3. Mask Based on a true story, Cher plays Rusty Dennis, the mother of a teenager with a facial bone deformity. Many classic movie mothers spend a lot of time wearing aprons while they make soothing and supportive comments, but Rusty is a biker chick who likes to party and makes some questionable choices about her own life. She may not bake cookies for her son, and at times it seems like he is the parent in the relationship, but she is a fierce advocate and defender who makes sure that her son gets the most out of every moment.

i%20remember%20mama.jpg
4. I Remember Mama Kathryn Forbes’ classic book about her Norwegian immigrant family was successfully adapted as a play, a movie, and a television show. The movie stars Irene Dunne, very warm and loving and homespun, far from her usual glamorous roles opposite Cary Grant and other leading men. As Mama, with an apron around her waist and a braid circling her head, she raises her children with love, patience, good humor, and a reassuring “bank account.”

5. Places in the Heart Another tribute to a real-life mother and an Oscar-winning role for Sally Field as a Depression-era widow whose indomitable and inspiring spirit instills resolve in her family and friends.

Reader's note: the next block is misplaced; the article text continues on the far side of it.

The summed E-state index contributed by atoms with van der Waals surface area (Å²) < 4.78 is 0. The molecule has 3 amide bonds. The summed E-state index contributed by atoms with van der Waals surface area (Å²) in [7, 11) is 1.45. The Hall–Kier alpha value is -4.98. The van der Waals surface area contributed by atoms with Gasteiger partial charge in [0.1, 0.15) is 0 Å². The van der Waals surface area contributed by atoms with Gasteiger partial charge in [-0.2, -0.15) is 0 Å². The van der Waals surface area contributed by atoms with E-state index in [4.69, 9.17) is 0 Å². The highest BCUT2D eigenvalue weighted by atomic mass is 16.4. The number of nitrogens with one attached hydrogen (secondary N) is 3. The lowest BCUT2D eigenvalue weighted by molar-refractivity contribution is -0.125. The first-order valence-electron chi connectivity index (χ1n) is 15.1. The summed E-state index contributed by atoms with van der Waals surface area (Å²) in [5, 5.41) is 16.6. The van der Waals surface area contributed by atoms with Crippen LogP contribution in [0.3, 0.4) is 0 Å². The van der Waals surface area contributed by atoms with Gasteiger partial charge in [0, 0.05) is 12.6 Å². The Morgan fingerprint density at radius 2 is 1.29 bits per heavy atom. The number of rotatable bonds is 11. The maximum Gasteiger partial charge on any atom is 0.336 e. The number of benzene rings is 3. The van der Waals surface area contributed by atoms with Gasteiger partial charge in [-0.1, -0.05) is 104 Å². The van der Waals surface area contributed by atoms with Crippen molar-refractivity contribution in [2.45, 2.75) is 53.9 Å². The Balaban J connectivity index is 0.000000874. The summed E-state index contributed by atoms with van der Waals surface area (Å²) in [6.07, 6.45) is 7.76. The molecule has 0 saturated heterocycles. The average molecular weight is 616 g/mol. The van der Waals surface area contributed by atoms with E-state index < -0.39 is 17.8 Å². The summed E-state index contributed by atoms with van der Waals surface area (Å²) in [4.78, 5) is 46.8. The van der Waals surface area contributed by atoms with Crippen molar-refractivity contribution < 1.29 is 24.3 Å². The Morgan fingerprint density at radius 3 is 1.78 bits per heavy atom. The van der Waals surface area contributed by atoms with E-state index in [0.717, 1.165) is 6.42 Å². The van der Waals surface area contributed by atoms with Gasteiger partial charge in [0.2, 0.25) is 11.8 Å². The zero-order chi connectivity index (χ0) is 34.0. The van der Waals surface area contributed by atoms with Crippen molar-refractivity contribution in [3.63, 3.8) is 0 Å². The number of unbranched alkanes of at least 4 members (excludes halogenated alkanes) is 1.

6. Sarah Plain & Tall Some of the best mothers come to us after the women who gave us birth are gone. Glenn Close is perfectly cast in this made-for-television adaptation of the beloved book about a woman who answers an ad from an 18th century homesteader who needs a new wife to care for his children. Followed by two sequels.

7. Cheaper By the Dozen One of America’s most remarkable real-life mothers is brought to life by Myrna Loy as Lillian Gilbreath, a pioneering engineer in the early 20th century who raised a dozen children. Be sure to see the sequel and read the books, too. (Not to be confused with the silly remakes that have nothing to do with the real story or the original movie versions.)

8. Dumbo There is no more devoted mother than Mrs. Jumbo, whose love for her big-eared elephant baby demonstrates that parental love is not just for humans.